On the morning of the full Moon on July 16, 2019, as morning twilight begins, Jupiter will have already set and Saturn will appear low in the southwest at about 7 degrees above the horizon (appearing quite near the full Moon). The "Summer Triangle" will appear high in the west. The bright planet Venus will not rise until about 40 minutes before sunrise and will become more and more difficult to see in the east-northeast over the following mornings. Towards the end of July, the planet Mercury will be rapidly emerging from the glow of dawn in the east-northeast, having passed between the Earth and the Sun on July, 21, and will begin to be visible above the horizon at the time morning twilight begins in early August. By the morning of the full Moon on August 15, 2019, as morning twilight begins, the only planet visible in the sky will be Mercury, appearing about 4 degrees above the horizon in the east-northeast. The "Summer Triangle" will appear low in the west-northwest.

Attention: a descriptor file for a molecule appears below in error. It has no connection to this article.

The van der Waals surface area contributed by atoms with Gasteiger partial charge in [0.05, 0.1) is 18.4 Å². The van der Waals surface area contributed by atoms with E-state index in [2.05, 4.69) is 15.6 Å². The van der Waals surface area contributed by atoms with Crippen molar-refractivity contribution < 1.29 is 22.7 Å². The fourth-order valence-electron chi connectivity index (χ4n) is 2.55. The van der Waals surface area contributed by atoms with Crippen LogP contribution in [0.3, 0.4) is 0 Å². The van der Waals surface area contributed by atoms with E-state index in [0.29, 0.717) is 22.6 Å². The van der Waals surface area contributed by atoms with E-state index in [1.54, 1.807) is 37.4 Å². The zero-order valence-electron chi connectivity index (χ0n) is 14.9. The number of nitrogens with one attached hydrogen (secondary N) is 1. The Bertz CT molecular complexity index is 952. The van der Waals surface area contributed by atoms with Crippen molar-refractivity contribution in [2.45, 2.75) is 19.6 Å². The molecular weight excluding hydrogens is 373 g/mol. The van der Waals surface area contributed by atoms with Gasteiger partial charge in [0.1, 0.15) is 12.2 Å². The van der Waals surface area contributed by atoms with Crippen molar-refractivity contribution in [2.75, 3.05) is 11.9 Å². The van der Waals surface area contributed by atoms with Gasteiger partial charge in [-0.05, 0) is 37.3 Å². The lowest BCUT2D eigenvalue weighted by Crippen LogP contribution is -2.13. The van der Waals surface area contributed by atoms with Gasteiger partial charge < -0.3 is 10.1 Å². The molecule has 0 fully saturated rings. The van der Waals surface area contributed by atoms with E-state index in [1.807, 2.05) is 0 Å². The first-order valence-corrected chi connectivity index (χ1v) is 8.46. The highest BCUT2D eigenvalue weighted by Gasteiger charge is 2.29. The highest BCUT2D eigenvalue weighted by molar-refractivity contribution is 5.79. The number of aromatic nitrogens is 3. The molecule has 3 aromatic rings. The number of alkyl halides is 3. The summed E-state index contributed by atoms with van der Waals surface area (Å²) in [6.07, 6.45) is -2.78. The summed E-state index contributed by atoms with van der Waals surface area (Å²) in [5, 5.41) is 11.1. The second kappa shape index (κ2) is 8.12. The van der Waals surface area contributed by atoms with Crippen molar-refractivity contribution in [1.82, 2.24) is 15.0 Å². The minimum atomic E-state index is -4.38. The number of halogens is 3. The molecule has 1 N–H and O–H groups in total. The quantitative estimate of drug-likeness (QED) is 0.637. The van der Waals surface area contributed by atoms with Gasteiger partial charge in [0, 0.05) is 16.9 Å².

Jupiter and Saturn Watching
This summer should be a great time for Jupiter and Saturn watching, especially with a backyard telescope. Jupiter was at its closest and brightest for the year on June 10 and Saturn on July 9, 2019 (called "opposition" because they are opposite the Earth from the Sun, effectively a "full Jupiter" and a "full Saturn"). Both will appear to shift towards the west over the coming months, making them visible earlier in the evening sky (and friendlier for backyard stargazing, especially if you have young ones with earlier bed times). With clear skies and a small telescope you should be able to see Jupiter's four bright moons, Ganymede, Callisto, Europa, and Io, shifting positions noticeably in the course of an evening. Galileo was the first person known to point the newly developed telescope at Jupiter, and he immediately noticed these moons that we now call the Galilean moons. For Saturn, you should be able to see the brightly illuminated rings as well as the motions of Saturn's moons, particularly the largest moon, Titan. Galileo also observed Saturn, but at the time the rings were edge on, so he did not see them.